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David Cameron on Asia trade tour

David Cameron on Asia trade tour

David Cameron meets Japanese PM on Asia trade tour


David Cameron: "We need to get our economy moving"

David Cameron has met Japanese PM Yoshihiko Noda for talks in Tokyo, as he attempts to boost UK trade with East and South East Asia.

The UK prime minister is on a week-long visit to the region and is expected to agree a new defence deal with Japan.

He said it was part of his job to "load up an aeroplane full of business people" to "fly the flag for Britain".

On a visit to Nissan's headquarters in Yokohama, he welcomed news that its new hatchback is to be built in Sunderland.

The prime minister is expected to agree a new defence deal with Japan which would see both countries develop weapons together for the first time.

Mr Cameron told reporters on the flight to Japan he was "completely upfront" about including several large defence contractors among his 40-strong business delegation and hailed the UK's "very strong defence sector".

"We have some of the toughest rules on defence exports anywhere in the world," he said.

"But as these countries, particularly Japan, that have tended in the past to buy only American equipment are opening up, there are opportunities for people like AgustaWestland, who make helicopters, who are on this plane.

"I think that's perfectly responsible and respectable."

Postponed visit

He said he wanted to boost and strengthen diplomatic relationships with countries in the region.

David Cameron meets Japanese PM Yoshihiko Noda 
Mr Cameron met his Japanese counterpart Yoshihiko Noda for talks in Tokyo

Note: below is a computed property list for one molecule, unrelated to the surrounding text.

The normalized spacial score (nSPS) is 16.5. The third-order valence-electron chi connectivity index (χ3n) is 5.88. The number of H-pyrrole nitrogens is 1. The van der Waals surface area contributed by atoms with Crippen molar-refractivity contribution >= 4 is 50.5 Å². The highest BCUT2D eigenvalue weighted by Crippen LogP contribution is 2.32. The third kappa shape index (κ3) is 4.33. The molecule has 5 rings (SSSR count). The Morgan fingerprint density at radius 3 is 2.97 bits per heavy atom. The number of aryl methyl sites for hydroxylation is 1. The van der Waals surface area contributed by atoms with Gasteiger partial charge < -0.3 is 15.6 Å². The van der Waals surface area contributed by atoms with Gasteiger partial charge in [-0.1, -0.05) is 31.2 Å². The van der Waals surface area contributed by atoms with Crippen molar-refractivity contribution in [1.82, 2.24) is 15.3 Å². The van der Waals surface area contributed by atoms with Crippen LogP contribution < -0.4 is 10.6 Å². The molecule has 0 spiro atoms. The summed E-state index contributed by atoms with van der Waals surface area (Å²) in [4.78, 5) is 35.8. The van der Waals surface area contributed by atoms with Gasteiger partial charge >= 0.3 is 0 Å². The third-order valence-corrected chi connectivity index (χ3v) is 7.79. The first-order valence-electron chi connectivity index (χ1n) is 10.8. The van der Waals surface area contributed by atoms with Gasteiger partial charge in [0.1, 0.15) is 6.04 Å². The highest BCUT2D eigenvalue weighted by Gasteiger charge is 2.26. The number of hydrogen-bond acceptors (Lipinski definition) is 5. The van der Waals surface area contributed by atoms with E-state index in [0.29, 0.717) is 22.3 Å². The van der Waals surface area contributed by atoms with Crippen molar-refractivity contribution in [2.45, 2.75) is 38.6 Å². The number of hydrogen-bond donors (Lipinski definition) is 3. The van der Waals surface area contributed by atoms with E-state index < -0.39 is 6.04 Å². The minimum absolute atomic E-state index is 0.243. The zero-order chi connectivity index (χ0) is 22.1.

"All these countries represent huge opportunities.  Part of the job of the prime minister is to load up an aeroplane full of business people, large and small, get our exports up, get our investment up, get out there and fly the flag for Britain."

Culture Secretary Jeremy Hunt, Science Minister David Willetts, Chief Scientist Sir John Beddington and representatives from BAE Systems, the Nuclear Industry Association and Rolls Royce are among the delegates taking part in the trade visit.

The government has said that when the prime minister embarks on foreign business trips, exports rise by 20% in the countries he visits.

Mr Cameron, whose planned trip to Japan last year was postponed because of the eurozone crisis, also met Prime Minister Yoshihiko Noda for discussions about a variety of issues including the global economy and British expertise on nuclear decommissioning following the Japanese earthquake and tsunami which led to the Fukushima nuclear disaster last year.

Rocket launch 'unacceptable'

Speaking after the talks, the prime minister also warned North Korea not to defy calls for it to abandon a rocket launch planned for later this week.

Officials in Pyongyang have said concerns that the launch is a cover for developing missile technology are "nonsense" and say it is part of the peaceful development of a space programme.

But Mr Cameron told TV station News Zero it would be "unacceptable" to go ahead with the launch: "If they go ahead it should be condemned in the strongest possible terms by the UN Security Council."

He added: "We need to explain that they need to take a different path. They need to do less in terms of weapons and the military and more engagement with the rest of the world."

Mr Cameron, who also met Emperor Akihito at the Imperial Palace in Tokyo, visited Nissan's head office in Yokohama, along with the company's chief operating officer Toshiyuki Shiga.

Nissan has announced it is to build a new hatchback at its UK plant in Sunderland in 2014, boosting jobs at the plant and component companies supplying it. The prime minister said that was "a huge vote of confidence in the skills and flexibility of the UK workforce" and he hoped to attract more investment.

The government is encouraging overseas companies with a variety of incentives to invest in the UK, such as the regional growth fund.

It hopes to reach deals on more than £200m worth of Japanese investment in the UK.

Other announcements expected during the trip include Panasonic choosing to set up a fuel research centre in Cardiff and Mitsubishi using Edinburgh as a base for a project on wind turbine generators.

Mr Cameron is expected to visit Burma later this week - the first Western leader to do so since the country's landmark by-elections on 1 April. 

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